Chinese Fintech Qudian to Explore Childhood Education Business After China Cracked Down on Micro Lending Sector

Qudian Inc. (NYSE: QD), an established technology platform that aims to improve the online consumer finance experience for Chinese consumers, recently released its unaudited financial results for the quarter ending on September 30, 2020.

Qudian’s management noted that the total number of registered users “as of September 30, 2020 reached 81.3 million, representing an increase of 3.8% from September 30, 2019.” The company further revealed that their “number of outstanding borrowers from loan book business and transaction services business as of September 30, 2020 decreased by 18.2% to 4.1 million from 5.0 million as of June 30, 2020 as a result of the conservative and prudent strategy which the company has deployed.”

While sharing other financial updates, the Qudian team noted that their total outstanding loan balance from their loan book business “decreased by 34.5% to RMB 6.4 billion (appr. $980 million) as of September 30, 2020, compared to the outstanding balance as of June 30, 2020.” The company further noted that its total outstanding loan balance from transactions serviced on its open platform “decreased by 29.6% to RMB 6.9 billion (appr. $1.06 billion) as of September 30, 2020, compared to the outstanding balance as of June 30, 2020.”

Min Luo, Founder, Chairman and CEO at Qudian, stated:

“In the third quarter, we maintained a prudent approach to the operation of our cash credit business amid fast-evolving regulations regarding online lending. We also remained focused on protecting our net assets, continuing to implement stringent credit approval standards in order to navigate the dynamic operating environment. Our loan book business generated a total transaction value of RMB 5.0 billion (appr. $770 million) during the period, representing an increase of 19% from the second quarter, which was in line with our expectation.”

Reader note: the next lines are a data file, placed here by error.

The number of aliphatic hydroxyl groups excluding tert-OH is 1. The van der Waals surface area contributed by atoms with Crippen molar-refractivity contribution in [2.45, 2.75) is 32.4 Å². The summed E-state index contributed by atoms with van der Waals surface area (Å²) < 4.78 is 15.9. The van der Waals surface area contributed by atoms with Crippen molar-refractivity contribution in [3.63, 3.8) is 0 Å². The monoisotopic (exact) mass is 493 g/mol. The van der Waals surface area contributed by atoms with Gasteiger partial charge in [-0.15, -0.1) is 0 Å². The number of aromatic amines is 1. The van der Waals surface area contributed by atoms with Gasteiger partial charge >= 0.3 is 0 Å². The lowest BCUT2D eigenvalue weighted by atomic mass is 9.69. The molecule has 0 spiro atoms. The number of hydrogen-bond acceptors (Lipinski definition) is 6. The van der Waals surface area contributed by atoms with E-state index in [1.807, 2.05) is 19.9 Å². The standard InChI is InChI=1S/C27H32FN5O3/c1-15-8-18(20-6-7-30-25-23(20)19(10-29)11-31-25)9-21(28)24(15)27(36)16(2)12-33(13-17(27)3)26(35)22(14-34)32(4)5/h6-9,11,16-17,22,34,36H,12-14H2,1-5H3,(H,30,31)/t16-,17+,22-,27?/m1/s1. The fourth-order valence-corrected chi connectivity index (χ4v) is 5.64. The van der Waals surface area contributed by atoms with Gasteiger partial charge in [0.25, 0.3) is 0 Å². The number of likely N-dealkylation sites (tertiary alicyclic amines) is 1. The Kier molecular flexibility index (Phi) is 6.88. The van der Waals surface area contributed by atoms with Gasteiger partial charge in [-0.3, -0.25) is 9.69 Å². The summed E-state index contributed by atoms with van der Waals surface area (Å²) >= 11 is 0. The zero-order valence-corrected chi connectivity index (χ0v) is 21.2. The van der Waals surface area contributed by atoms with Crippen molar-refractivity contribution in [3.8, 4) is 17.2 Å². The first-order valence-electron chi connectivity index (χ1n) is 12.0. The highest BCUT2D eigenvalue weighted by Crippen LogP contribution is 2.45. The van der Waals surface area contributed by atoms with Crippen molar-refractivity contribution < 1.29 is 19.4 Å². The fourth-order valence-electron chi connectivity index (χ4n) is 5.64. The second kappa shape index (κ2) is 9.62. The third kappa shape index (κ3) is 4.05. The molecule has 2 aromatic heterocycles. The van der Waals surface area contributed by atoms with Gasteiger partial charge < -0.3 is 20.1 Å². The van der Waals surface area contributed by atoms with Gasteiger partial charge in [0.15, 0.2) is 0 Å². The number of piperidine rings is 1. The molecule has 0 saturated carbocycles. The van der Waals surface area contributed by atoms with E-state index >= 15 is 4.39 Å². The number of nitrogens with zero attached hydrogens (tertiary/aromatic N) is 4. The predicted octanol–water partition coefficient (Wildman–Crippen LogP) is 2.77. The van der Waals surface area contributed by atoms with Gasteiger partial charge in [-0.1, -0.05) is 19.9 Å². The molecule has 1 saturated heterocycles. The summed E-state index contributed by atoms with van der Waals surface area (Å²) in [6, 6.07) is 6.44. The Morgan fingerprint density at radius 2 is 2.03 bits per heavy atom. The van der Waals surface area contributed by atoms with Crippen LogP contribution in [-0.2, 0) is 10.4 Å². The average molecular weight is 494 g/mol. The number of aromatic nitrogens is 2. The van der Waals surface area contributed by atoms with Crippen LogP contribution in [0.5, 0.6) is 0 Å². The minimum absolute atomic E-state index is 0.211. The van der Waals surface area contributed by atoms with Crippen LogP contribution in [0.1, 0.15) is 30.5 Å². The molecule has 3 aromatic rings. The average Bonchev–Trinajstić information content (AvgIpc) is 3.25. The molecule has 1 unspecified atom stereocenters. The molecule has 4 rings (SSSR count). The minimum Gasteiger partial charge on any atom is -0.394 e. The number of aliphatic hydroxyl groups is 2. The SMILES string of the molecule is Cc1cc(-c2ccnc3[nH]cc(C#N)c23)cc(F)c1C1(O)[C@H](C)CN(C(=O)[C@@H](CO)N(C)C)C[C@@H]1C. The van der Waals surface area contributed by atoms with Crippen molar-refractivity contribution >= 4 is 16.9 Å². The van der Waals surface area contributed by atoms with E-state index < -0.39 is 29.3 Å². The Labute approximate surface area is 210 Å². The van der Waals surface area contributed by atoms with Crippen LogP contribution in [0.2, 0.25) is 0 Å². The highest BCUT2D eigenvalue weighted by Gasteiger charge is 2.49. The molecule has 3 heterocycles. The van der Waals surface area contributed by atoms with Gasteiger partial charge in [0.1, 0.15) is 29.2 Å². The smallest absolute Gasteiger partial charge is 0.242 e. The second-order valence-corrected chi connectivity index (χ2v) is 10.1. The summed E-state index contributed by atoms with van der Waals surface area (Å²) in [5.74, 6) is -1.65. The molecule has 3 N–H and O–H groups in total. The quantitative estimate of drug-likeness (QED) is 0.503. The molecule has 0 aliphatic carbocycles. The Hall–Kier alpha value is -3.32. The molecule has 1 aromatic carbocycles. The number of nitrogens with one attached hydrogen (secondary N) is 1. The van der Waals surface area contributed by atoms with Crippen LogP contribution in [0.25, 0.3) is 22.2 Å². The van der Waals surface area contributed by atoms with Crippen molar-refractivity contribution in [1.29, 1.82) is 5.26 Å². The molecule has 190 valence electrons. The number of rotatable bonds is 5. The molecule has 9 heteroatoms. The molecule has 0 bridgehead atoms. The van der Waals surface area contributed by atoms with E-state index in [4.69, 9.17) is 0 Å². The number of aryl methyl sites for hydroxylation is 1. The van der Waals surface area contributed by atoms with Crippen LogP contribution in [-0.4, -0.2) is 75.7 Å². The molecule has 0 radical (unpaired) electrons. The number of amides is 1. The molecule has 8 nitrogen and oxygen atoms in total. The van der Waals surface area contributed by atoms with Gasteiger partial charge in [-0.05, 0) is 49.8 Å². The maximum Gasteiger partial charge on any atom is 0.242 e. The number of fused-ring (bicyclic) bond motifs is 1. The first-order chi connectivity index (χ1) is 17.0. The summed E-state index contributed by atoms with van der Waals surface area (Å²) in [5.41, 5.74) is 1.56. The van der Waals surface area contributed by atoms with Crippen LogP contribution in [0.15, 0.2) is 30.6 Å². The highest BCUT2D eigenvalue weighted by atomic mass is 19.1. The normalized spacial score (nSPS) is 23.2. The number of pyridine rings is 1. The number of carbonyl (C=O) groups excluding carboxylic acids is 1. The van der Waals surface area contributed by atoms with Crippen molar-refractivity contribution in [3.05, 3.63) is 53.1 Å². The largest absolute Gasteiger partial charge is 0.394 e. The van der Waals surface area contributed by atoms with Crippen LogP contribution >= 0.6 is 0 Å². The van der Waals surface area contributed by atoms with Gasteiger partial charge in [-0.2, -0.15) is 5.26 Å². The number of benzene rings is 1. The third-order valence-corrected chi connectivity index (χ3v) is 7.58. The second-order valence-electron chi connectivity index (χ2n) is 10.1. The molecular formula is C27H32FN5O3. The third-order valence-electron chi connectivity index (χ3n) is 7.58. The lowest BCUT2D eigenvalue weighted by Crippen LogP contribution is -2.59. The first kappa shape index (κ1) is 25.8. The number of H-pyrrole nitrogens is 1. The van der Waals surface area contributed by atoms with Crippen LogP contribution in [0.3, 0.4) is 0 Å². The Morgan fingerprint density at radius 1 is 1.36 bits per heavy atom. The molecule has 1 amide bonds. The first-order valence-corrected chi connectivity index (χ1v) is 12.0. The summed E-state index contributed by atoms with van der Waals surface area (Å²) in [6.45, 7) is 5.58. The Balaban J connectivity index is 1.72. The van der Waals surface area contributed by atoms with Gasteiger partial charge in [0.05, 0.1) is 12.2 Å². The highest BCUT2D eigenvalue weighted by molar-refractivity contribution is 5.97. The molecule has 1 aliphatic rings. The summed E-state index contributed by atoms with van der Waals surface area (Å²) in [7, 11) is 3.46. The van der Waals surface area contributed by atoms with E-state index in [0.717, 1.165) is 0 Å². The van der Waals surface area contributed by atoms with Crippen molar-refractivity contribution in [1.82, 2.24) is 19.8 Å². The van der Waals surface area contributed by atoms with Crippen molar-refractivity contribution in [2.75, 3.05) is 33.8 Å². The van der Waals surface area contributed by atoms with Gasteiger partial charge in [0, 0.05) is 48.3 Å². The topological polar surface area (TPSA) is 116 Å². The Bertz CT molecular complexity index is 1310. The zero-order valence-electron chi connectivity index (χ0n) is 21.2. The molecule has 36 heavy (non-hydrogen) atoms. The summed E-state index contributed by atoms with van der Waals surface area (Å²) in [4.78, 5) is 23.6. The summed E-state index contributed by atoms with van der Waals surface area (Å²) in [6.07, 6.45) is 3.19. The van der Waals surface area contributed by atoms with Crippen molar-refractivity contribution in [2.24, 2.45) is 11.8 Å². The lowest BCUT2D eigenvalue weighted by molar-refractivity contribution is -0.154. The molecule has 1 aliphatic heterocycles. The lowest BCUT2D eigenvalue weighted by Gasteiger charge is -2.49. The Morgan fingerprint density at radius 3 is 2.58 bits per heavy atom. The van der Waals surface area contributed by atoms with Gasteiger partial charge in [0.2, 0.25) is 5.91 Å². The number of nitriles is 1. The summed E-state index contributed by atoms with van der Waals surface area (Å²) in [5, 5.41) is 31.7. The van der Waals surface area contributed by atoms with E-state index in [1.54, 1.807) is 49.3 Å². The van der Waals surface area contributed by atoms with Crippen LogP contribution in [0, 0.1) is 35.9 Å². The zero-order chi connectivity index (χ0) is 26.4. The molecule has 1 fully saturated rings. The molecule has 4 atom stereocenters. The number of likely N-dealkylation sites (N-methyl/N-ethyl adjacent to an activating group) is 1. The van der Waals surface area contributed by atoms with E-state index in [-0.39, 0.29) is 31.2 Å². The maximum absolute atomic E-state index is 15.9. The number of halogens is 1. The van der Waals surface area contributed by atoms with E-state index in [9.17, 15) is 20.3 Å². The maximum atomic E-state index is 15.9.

Luo added that the company is pleased to see “meaningful” improvement across its delinquency metrics when “compared to the first half of this year, a validation of the effective execution of our operational strategy.” He also mentioned that their overall D1 delinquency rate fell to around 13% at the end of November 2020. He further noted that “looking ahead, we plan to maintain a thoughtful approach to our loan business operation in order to make further improvements to our asset quality.”

Sissi Zhu, VP of Investor Relations of Qudian, remarked:

“In light of macroeconomic and overall credit cycle uncertainties throughout this year, we have been upholding stringent requirements for credit applications and the approval process on our platform. In the meantime, we continued to make efforts to explore new business avenues and investment opportunities, including but not limited to early childhood education.”

(Note: to view the complete breakdown of Qudian’s latest financial results, check here.)

Established in 2014 in Beijing, Qudian began operating as an online small consumer credit provider and is headquartered in Xiamen. The company secured $900 million in capital through its initial public offering (IPO) on the New York Stock Exchange (NYSE) back in 2017.

Founded by experienced businessman Luo Min, Qudian mainly operated as a consumer credit firm. Its shares fell from an IPO price of $24.90 to only $1.50 in May 2020 as the Chinese government began cracking down on micro-lending businesses.

Qudian has also tried to get into the car-purchase financing and e-learning sectors, however, neither of these initiatives have been successful. In May of last year, Alibaba’s Ant Group, one of the firm’s earliest backers, dumped its stake in the company. In March 2020, Qudian introduced Wanlimu, a new luxury e-tailer.

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